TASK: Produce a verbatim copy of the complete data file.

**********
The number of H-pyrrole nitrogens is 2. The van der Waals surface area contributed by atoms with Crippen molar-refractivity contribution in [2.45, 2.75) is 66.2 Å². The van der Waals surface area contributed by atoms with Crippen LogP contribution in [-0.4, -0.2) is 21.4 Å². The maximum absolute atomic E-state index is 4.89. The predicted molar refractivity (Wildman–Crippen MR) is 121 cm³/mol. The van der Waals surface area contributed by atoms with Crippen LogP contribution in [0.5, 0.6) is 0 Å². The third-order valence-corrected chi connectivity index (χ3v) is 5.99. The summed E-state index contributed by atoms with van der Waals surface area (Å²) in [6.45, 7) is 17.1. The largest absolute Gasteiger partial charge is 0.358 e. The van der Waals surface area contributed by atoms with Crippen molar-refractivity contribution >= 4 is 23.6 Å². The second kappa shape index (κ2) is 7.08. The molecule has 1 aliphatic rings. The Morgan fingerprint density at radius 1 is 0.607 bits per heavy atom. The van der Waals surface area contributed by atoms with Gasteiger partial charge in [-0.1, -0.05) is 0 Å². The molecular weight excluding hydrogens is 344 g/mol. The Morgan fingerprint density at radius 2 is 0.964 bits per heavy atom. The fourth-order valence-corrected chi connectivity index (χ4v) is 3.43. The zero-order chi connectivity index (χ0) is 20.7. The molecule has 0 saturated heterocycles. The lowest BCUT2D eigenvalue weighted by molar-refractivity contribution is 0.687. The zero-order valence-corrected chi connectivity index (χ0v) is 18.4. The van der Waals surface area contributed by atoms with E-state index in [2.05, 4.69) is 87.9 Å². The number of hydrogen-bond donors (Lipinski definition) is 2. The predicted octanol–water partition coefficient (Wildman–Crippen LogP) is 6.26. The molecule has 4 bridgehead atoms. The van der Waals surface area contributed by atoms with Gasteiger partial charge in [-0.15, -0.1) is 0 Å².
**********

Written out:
The number of H-pyrrole nitrogens is 2. The van der Waals surface area contributed by atoms with Crippen molar-refractivity contribution in [2.45, 2.75) is 66.2 Å². The van der Waals surface area contributed by atoms with Crippen LogP contribution in [-0.4, -0.2) is 21.4 Å². The maximum absolute atomic E-state index is 4.89. The predicted molar refractivity (Wildman–Crippen MR) is 121 cm³/mol. The van der Waals surface area contributed by atoms with Crippen LogP contribution in [0.5, 0.6) is 0 Å². The third-order valence-corrected chi connectivity index (χ3v) is 5.99. The summed E-state index contributed by atoms with van der Waals surface area (Å²) in [6.45, 7) is 17.1. The largest absolute Gasteiger partial charge is 0.358 e. The van der Waals surface area contributed by atoms with Crippen molar-refractivity contribution >= 4 is 23.6 Å². The second kappa shape index (κ2) is 7.08. The molecule has 1 aliphatic rings. The Morgan fingerprint density at radius 1 is 0.607 bits per heavy atom. The van der Waals surface area contributed by atoms with Gasteiger partial charge in [-0.1, -0.05) is 0 Å². The molecular weight excluding hydrogens is 344 g/mol. The Morgan fingerprint density at radius 2 is 0.964 bits per heavy atom. The fourth-order valence-corrected chi connectivity index (χ4v) is 3.43. The zero-order chi connectivity index (χ0) is 20.7. The molecule has 0 saturated heterocycles. The lowest BCUT2D eigenvalue weighted by molar-refractivity contribution is 0.687. The zero-order valence-corrected chi connectivity index (χ0v) is 18.4. The van der Waals surface area contributed by atoms with E-state index in [2.05, 4.69) is 87.9 Å². The number of hydrogen-bond donors (Lipinski definition) is 2. The predicted octanol–water partition coefficient (Wildman–Crippen LogP) is 6.26. The molecule has 4 bridgehead atoms. The van der Waals surface area contributed by atoms with Gasteiger partial charge in [-0.15, -0.1) is 0 Å².